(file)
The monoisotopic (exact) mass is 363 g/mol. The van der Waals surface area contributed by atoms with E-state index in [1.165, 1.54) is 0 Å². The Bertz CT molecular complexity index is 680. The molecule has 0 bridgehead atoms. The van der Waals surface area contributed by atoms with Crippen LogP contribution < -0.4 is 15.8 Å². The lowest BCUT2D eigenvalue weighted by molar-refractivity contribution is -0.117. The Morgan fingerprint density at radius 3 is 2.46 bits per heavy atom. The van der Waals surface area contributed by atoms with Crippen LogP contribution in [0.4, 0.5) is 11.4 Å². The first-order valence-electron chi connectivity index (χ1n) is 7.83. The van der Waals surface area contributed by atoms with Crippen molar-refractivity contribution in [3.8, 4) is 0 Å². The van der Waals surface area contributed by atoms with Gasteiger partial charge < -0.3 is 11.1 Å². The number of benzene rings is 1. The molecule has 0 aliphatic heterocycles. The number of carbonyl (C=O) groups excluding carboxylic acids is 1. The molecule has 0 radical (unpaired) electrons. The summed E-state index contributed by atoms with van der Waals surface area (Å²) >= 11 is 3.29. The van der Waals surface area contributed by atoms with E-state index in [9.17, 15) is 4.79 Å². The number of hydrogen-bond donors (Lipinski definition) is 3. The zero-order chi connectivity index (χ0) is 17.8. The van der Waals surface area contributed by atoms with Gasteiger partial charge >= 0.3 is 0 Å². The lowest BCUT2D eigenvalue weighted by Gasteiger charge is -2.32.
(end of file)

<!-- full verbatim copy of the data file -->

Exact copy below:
The monoisotopic (exact) mass is 363 g/mol. The van der Waals surface area contributed by atoms with E-state index in [1.165, 1.54) is 0 Å². The Bertz CT molecular complexity index is 680. The molecule has 0 bridgehead atoms. The van der Waals surface area contributed by atoms with Crippen LogP contribution < -0.4 is 15.8 Å². The lowest BCUT2D eigenvalue weighted by molar-refractivity contribution is -0.117. The Morgan fingerprint density at radius 3 is 2.46 bits per heavy atom. The van der Waals surface area contributed by atoms with Crippen LogP contribution in [0.4, 0.5) is 11.4 Å². The first-order valence-electron chi connectivity index (χ1n) is 7.83. The van der Waals surface area contributed by atoms with Crippen molar-refractivity contribution in [3.8, 4) is 0 Å². The van der Waals surface area contributed by atoms with Gasteiger partial charge < -0.3 is 11.1 Å². The number of benzene rings is 1. The molecule has 0 aliphatic heterocycles. The number of carbonyl (C=O) groups excluding carboxylic acids is 1. The molecule has 0 radical (unpaired) electrons. The summed E-state index contributed by atoms with van der Waals surface area (Å²) >= 11 is 3.29. The van der Waals surface area contributed by atoms with E-state index in [9.17, 15) is 4.79 Å². The number of hydrogen-bond donors (Lipinski definition) is 3. The zero-order chi connectivity index (χ0) is 17.8. The van der Waals surface area contributed by atoms with Gasteiger partial charge >= 0.3 is 0 Å². The lowest BCUT2D eigenvalue weighted by Gasteiger charge is -2.32.